New Report Says Sales Tax Repeal Only a $105 Million Problem
Tuesday, February 26, 2013
That’s the fundamental question surrounding a proposal by Representative Jan Malik to repeal the state’s seven-percent tax, a tax that was designed to be temporary not only when it was introduced in the 1970s but also when it was increased to its current rate in the 1990s.
Opponents say Malik’s measure would cost the Ocean State an estimated $887 million in revenue each year and could never be implemented without a solution addressing that budget hole. Supports argue, however, that Rhode Island needs to stay competitive with neighboring Massachusetts, which itself is considering a shift to a 4.25 percent sales tax.
Now, a new report by the Rhode Island Center for Freedom and Prosperity (RICFP) could shake up the whole debate.
The 2013 Zero.Zero report, which the RICFP says provides updated economic and revenue projections from an economic modeling tool called the RI-STAMP, estimates that up to 25,000 jobs can be created in the Ocean State “as a result of the massive economic boom that would be created through elimination of the sales tax,” if Malik’s proposal were adopted.
Taking those figures into account, the RICFP says that the state would actually only need to find $105 million in cuts in the 2014 fiscal year to balance its budget and offers a list of ways in which the cuts could be made.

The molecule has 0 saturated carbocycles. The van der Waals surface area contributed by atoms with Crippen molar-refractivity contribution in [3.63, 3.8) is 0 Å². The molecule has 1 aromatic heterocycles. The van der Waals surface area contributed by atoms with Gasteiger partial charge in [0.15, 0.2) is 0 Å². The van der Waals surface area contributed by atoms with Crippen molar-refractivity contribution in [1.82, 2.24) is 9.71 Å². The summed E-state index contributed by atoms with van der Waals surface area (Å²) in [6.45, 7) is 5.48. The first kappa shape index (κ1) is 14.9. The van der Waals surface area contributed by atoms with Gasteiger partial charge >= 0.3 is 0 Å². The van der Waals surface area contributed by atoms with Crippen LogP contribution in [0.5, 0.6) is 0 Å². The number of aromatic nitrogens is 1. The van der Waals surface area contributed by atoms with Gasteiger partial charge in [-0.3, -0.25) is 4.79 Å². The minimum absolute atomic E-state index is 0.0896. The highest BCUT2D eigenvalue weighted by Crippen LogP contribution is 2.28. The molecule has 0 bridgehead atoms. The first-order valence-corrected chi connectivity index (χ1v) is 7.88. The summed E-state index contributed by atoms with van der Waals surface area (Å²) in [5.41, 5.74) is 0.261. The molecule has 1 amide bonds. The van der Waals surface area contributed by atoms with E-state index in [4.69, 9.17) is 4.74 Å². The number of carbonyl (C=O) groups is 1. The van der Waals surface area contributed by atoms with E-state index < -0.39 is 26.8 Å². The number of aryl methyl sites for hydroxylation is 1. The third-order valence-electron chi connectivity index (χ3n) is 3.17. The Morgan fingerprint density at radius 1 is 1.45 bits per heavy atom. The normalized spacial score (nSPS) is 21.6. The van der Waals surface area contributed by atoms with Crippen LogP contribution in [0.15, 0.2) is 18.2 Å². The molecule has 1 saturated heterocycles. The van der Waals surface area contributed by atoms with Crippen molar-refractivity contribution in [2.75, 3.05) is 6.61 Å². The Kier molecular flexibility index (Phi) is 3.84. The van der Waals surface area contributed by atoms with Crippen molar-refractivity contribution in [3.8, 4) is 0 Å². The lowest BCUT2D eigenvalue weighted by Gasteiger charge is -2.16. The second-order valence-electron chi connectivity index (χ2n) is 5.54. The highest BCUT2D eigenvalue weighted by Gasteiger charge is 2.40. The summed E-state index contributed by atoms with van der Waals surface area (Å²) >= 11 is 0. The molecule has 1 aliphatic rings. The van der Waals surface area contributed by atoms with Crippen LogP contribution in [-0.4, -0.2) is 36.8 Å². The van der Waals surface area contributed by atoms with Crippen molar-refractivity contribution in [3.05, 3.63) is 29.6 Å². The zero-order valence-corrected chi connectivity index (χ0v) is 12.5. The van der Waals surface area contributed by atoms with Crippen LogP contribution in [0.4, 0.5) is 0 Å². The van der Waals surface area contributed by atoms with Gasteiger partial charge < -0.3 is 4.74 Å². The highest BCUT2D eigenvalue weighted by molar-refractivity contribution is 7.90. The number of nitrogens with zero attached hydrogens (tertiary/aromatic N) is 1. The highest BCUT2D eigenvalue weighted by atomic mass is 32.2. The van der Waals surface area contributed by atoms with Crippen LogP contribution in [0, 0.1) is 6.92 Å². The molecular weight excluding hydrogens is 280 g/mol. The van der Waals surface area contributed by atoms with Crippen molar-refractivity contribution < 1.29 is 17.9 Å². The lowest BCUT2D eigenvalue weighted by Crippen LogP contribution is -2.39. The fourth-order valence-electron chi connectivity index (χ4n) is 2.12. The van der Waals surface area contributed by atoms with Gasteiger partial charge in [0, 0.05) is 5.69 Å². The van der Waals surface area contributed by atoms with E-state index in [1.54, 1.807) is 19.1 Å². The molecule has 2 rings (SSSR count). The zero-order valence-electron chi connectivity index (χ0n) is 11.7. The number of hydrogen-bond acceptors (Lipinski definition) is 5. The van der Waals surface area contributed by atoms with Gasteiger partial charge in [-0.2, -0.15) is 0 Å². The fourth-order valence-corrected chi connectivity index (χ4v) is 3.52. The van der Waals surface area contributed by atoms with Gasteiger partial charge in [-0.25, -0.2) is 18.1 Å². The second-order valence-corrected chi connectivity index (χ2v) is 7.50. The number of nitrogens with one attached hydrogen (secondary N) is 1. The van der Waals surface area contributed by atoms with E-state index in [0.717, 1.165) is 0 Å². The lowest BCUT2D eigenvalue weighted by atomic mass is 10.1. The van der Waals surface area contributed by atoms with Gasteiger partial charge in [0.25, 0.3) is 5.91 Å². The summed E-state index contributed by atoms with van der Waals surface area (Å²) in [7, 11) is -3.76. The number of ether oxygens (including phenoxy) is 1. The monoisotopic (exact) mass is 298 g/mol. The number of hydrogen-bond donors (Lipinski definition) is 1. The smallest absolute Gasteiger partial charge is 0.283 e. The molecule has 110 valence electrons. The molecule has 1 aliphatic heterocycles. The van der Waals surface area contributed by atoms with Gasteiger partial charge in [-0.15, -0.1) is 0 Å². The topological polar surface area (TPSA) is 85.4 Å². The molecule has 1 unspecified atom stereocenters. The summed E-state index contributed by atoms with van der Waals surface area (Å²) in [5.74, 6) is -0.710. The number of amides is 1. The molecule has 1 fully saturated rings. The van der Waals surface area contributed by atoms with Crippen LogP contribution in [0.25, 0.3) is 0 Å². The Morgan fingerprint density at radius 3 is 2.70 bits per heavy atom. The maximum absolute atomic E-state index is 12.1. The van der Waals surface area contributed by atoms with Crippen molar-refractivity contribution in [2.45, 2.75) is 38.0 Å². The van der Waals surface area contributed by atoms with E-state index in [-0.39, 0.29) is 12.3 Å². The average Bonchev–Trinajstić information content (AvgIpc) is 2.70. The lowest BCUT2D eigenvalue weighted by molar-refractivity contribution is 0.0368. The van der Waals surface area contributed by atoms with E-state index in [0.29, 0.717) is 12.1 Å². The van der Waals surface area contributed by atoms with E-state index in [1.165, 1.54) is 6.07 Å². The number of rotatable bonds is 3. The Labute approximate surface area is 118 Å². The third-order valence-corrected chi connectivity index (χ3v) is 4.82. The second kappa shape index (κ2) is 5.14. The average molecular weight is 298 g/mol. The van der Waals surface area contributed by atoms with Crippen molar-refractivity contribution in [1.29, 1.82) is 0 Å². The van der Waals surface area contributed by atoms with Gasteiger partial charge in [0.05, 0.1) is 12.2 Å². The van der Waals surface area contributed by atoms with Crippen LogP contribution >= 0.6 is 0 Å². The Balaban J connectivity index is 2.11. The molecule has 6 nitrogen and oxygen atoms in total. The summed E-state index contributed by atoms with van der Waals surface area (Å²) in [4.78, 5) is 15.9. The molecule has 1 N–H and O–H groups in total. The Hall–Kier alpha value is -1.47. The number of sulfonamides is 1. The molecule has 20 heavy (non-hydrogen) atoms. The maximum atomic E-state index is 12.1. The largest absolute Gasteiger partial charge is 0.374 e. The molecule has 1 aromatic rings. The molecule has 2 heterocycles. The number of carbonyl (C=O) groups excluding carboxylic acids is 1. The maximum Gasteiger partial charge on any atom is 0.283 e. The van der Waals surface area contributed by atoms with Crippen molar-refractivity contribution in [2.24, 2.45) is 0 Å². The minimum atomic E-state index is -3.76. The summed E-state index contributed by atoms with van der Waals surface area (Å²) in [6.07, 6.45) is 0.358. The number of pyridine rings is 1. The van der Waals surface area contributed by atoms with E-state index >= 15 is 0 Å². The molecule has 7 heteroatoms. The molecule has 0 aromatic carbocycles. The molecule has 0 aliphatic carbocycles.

Are the numbers realistic? Could the sales tax proposal actually be within reach?
It depends who you ask.
What’s the Priority?
"Eliminating the sales tax would provide immediate benefit to all Rhode Islanders, especially lower income families,” said Mike Stenhouse, CEO of the RICFP. “And for businesses, this means more shoppers, higher revenues and profits, and lower compliance costs."
The RICFP says its numbers work “if creating tens of thousands of jobs becomes the top priority for the state,” but, in order to get to the point where the full repeal of the sales tax only leaves a hole of slightly more than $100 million, Rhode Island would need to apply last year’s budget surplus, freeze the 2014 budget at current levels and still go after increased revenue in other categories.
Stenhouse says it’s worth a look.
"How can we afford not to do this?" Stenhouse said. "If state leaders are serious about creating renewed opportunities and a brighter economic future that will help keep our families together and at home here in Rhode Island, we call on them to act upon their recent promises to make economic development the number one priority for our state."
The issue is, some doubt the numbers from this particular group add up.
“Is this worth pursuing? Potentially, yes,” said University of Rhode Island economist Dr. Leonard Lardaro. “However, the state of RI should have its own in-house capacity to generate meaningful estimates of the likely effects of the elimination of the sales tax. Obviously, it does not, so the empirical estimates of the group pushing for this take on a life as “the numbers,” which they might not deserve.”
Lardaro says a true analysis of the impact of Malik’s proposal requires more than a look at just potential.